By Kevin Cannon
Published by Top Shelf Productions
There is a page at the beginning of a book that lists the ISBN number, a keyword list, and publishing information. This is a page that 99.9% of the time conveys absolutely no useful information to the casual reader. For some reason I inevitably end up reading down through the copyright information and date of publication and I wonder why I’m not just reading the first words of the actual story. But every great once in a while a book like Crater XV will come along and have a list of key words like “1. Nautical Fiction 2. Space Travel 3. Graphic Novels” and I don’t feel so silly reading all of those info pages.
Crater XV opens with a shot of a big bright moon hanging in the sky and the voice of a drunkard reading from a local paper. The article being read is chronicling the alleged wrong doings of a local hero turned recluse. There is a vague reference to some recent family tragedy and but the writer makes it clear that Army Shanks, for that is the local hero turned recluse’s name, is no longer welcome in the community and should “just GO AWAY.” The narrator and his buddy are actually on the way to Mr. Shank’s humble abode, very humble abode, to play a classic prank. The two pranksters place a parcel on Army’s doorstep, set the parcel ablaze, pound on the door and run like mad to the nearest snow bank. They don’t have to go far, did I mention this is the arctic. Army proves too clever for the pranksters however. Instead of stomping on the bag of flaming poo as expected Army plunges his hand into the burning bag and grabs a gob of goo and quickly fashions it into a stinky knife and cleverly, utilizing the arctic chill and general lack of heat, freezes the knife solid. Thus armed he chases the pranksters on to a chunk of floating ice on which the pranksters manage to make their getaway. Well I’m not sure I would necessarily call it a getaway as they are run down by a rouge Siberian tanker a few hours later. Meanwhile, back at the abandoned whaling station that Army has called home for the last year, Shanks comes across the newspaper the pranksters left behind in the their hasty exit. Reading the article Army gets the message that he’s not welcome anymore.
The story takes place on or around Devon Island and maybe or maybe not the moon, don’t want to give too much away here. I don’t know if Devon Island is real or not and I’m a little bit afraid to look it up. It’s Canadian and way up there, so far north that a girl from Newfoundland is described as being southern. Its waters are patrolled by RCAN, the Royal Canadian Arctic Navy, who do their patrolling in three masted sailing ships. Due to its extreme climate and terrain Devon Island has also hosted research stations for the short lived CASA, the Canadian Arctic Space Station, but that was over twenty years ago. Devon Island is administered by the Bureaucracy, a seemingly benign organization that manages the governance of Devon Island, but you have to doubt any entity that would actually call itself the Bureaucracy. At the moment Devon Island is hosting a conference of HAL, the High Arctic League. Representatives of its six member nations have gathered in Devon Island to discuss issues of international importance to the Arctic nations. Issues like the modified Siberian tanker that has showed up in Devon Island’s water and claims to be a launch platform for a rocket to the moon. The Bureaucracy assumes that the Siberian tanker, Lunayev is there to steal oil just off the shore of Devon Island, but due to a codicil of HAL’s charter if the Lunayev is indeed acting as a launch vehicle then none of the member nations of HAL can interfere. What the Bureaucracy needs is someone to infiltrate the Lunayev and get them evidence that the tanker is not about to launch a rocket to the moon but instead is just stealing their oil. Someone who they can claim with a straight face is not working for the Bureaucracy someone who has a history of giving RCAN the raspberry. Enter Army Shanks.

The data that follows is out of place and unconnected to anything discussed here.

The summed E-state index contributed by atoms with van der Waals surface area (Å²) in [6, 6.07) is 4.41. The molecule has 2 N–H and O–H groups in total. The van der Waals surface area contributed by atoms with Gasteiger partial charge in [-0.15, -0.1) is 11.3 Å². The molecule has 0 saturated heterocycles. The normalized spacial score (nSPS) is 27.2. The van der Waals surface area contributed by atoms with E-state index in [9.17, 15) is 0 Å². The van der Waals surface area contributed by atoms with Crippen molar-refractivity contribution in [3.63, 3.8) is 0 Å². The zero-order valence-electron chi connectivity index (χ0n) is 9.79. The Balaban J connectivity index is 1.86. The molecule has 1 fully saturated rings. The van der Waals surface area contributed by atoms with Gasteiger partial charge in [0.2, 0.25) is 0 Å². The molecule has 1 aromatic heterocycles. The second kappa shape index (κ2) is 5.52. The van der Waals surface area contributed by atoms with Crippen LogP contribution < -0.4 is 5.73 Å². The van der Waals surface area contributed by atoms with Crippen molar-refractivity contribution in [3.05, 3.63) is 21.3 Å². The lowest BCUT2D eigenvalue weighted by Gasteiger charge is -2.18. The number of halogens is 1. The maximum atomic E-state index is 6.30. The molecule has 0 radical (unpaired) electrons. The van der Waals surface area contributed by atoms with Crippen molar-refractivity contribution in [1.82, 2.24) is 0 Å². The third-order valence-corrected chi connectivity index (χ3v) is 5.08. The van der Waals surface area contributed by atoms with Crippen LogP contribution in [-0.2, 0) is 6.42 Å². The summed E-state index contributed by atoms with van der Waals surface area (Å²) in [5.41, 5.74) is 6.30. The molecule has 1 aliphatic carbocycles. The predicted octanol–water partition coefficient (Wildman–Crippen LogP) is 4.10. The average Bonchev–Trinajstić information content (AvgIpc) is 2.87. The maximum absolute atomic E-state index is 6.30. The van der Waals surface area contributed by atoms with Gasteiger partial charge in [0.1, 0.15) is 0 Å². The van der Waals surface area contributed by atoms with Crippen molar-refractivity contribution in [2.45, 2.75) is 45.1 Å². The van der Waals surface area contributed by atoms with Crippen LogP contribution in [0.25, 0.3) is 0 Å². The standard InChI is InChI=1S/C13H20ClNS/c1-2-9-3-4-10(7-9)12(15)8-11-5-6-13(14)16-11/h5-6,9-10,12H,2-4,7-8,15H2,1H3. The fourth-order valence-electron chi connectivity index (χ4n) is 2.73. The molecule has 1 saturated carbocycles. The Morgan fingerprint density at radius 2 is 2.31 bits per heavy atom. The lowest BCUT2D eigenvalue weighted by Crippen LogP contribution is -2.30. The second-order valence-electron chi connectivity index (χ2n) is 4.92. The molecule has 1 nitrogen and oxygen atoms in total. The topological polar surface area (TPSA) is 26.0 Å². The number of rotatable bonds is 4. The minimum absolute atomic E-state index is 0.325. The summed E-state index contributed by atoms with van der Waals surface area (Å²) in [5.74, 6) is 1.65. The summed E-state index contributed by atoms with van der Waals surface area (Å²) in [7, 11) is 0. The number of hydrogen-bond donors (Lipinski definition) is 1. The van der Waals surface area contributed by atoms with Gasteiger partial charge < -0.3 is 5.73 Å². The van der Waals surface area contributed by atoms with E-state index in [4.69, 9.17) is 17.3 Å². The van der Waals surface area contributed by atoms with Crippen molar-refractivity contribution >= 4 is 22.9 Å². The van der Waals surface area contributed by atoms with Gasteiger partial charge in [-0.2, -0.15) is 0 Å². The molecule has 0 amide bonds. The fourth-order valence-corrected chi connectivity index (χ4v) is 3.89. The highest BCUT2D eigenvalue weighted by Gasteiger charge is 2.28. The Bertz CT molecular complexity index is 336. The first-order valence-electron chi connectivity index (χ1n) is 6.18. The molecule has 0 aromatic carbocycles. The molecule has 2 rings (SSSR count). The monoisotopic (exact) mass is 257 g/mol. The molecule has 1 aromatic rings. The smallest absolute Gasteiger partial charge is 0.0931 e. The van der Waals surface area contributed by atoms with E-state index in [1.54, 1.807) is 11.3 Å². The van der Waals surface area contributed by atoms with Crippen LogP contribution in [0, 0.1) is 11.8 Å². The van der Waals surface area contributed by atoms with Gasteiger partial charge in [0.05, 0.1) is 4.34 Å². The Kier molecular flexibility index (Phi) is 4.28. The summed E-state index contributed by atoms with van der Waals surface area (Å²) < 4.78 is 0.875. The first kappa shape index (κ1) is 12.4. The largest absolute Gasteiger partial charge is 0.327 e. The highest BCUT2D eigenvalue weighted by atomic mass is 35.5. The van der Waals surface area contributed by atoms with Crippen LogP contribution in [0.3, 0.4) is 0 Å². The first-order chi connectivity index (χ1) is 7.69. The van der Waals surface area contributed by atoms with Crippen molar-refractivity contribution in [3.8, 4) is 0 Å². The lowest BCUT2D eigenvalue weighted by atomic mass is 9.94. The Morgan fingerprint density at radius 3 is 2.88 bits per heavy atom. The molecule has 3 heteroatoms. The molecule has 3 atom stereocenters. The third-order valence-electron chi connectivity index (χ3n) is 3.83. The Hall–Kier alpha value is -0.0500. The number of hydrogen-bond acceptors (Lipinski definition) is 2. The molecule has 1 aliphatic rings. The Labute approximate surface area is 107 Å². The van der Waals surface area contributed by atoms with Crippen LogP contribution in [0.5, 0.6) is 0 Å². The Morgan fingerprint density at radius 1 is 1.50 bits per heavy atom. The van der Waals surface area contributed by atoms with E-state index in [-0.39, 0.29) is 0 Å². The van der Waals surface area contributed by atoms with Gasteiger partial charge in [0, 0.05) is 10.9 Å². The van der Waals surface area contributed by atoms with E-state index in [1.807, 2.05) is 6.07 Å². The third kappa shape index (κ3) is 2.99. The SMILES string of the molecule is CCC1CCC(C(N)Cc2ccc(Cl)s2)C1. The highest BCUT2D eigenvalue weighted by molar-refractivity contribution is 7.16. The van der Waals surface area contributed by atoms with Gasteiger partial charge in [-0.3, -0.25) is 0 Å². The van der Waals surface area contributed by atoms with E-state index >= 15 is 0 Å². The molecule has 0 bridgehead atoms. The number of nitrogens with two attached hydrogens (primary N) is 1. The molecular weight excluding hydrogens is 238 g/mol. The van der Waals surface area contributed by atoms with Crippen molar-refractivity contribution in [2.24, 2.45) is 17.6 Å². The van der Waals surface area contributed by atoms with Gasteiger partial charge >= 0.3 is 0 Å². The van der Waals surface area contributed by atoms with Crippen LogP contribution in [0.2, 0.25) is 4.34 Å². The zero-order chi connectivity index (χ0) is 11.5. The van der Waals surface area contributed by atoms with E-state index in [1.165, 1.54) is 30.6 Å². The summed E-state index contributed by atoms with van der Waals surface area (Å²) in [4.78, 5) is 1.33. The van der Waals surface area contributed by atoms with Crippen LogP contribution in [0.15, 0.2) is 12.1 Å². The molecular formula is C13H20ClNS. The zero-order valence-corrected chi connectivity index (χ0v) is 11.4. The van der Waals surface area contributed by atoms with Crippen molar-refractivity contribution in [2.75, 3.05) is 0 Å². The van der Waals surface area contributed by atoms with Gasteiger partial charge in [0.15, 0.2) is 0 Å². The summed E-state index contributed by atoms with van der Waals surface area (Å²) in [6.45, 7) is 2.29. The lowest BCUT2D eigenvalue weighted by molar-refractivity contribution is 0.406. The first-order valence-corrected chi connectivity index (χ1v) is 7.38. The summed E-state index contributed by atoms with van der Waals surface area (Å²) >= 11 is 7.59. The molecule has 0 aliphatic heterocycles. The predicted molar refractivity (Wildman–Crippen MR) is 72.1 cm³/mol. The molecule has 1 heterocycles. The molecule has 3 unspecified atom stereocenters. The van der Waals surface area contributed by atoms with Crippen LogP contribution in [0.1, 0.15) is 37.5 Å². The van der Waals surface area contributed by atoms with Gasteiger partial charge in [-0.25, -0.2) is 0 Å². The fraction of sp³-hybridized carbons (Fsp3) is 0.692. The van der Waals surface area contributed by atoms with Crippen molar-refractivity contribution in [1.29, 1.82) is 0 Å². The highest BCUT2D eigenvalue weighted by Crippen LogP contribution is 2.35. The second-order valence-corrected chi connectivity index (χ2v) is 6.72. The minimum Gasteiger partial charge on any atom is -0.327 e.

There are a few twists and a revelation or two that set the story on its ear. The book starts out quite funny and I often found myself laughing out loud. As the story progresses the humor gets swapped for a sweet melancholy that builds until the final page and I actually teared up a bit. Not that that means much, George Jones’ He Stopped Loving Her Today still makes me cry. There is a little bit of everything in Crater XV; polar bears, orphans, diminutive doctors, a handlebar moustache, crabby crabbers, an underutilized submersible, rockets, sloops, mutton chops and a monocle. The story is a big sloppy wonderful hairball that Cannon manages to weave into a heartfelt bittersweet ending.
The artwork is a cartoony style that I normally don’t care for but Cannon’s work is simple while still giving the characters a distinctive and consistent look throughout the book. What really brings the book to life though is the transparency of emotion and the clarity of motion that Cannon is able to pack into each panel. The artwork is simple and cartoony but that doesn’t keep a handful of panels form being achingly gorgeous. Top Shelf has put a lot of love into this book. The form factor is small, squarish, thick and surprisingly comfortable to hold. The cover and binding are top notch and the thick paper is a smooth ivory color. The ink is black without a hint of color. The lines are crisp and distinct with no visible feathering.
I can’t find anything that really bugs me about the art or the story. It always feels a little funny giving something a ten out of ten in a review but I can’t find any justification in not giving Crater XV full marks.